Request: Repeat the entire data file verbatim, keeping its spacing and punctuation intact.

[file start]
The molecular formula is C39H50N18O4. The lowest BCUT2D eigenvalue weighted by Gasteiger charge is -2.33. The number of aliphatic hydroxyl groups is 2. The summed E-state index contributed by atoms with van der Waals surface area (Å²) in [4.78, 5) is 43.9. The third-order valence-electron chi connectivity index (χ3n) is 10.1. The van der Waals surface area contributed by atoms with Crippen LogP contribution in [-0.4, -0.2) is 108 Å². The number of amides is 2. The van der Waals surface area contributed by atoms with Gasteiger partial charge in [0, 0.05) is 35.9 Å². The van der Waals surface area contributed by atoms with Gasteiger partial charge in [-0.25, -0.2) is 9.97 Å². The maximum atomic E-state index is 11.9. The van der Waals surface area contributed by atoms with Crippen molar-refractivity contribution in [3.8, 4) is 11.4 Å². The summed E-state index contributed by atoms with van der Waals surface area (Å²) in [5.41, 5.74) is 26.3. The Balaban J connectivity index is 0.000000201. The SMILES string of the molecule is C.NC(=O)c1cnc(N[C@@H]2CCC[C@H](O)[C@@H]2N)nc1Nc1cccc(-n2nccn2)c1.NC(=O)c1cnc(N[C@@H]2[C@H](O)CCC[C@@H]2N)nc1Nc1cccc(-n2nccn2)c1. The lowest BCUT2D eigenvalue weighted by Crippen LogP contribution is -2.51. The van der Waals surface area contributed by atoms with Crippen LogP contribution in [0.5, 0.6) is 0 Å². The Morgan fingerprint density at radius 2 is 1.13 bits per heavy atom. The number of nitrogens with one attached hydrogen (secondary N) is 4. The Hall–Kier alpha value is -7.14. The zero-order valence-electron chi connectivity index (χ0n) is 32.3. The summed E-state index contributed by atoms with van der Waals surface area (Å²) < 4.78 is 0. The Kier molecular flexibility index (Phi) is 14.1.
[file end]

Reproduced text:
The molecular formula is C39H50N18O4. The lowest BCUT2D eigenvalue weighted by Gasteiger charge is -2.33. The number of aliphatic hydroxyl groups is 2. The summed E-state index contributed by atoms with van der Waals surface area (Å²) in [4.78, 5) is 43.9. The third-order valence-electron chi connectivity index (χ3n) is 10.1. The van der Waals surface area contributed by atoms with Crippen LogP contribution in [-0.4, -0.2) is 108 Å². The number of amides is 2. The van der Waals surface area contributed by atoms with Gasteiger partial charge in [0, 0.05) is 35.9 Å². The van der Waals surface area contributed by atoms with Gasteiger partial charge in [-0.25, -0.2) is 9.97 Å². The maximum atomic E-state index is 11.9. The van der Waals surface area contributed by atoms with Crippen molar-refractivity contribution in [3.8, 4) is 11.4 Å². The summed E-state index contributed by atoms with van der Waals surface area (Å²) in [5.41, 5.74) is 26.3. The Balaban J connectivity index is 0.000000201. The SMILES string of the molecule is C.NC(=O)c1cnc(N[C@@H]2CCC[C@H](O)[C@@H]2N)nc1Nc1cccc(-n2nccn2)c1.NC(=O)c1cnc(N[C@@H]2[C@H](O)CCC[C@@H]2N)nc1Nc1cccc(-n2nccn2)c1. The lowest BCUT2D eigenvalue weighted by Crippen LogP contribution is -2.51. The van der Waals surface area contributed by atoms with Crippen LogP contribution in [0.5, 0.6) is 0 Å². The Morgan fingerprint density at radius 2 is 1.13 bits per heavy atom. The number of nitrogens with one attached hydrogen (secondary N) is 4. The Hall–Kier alpha value is -7.14. The zero-order valence-electron chi connectivity index (χ0n) is 32.3. The summed E-state index contributed by atoms with van der Waals surface area (Å²) < 4.78 is 0. The Kier molecular flexibility index (Phi) is 14.1.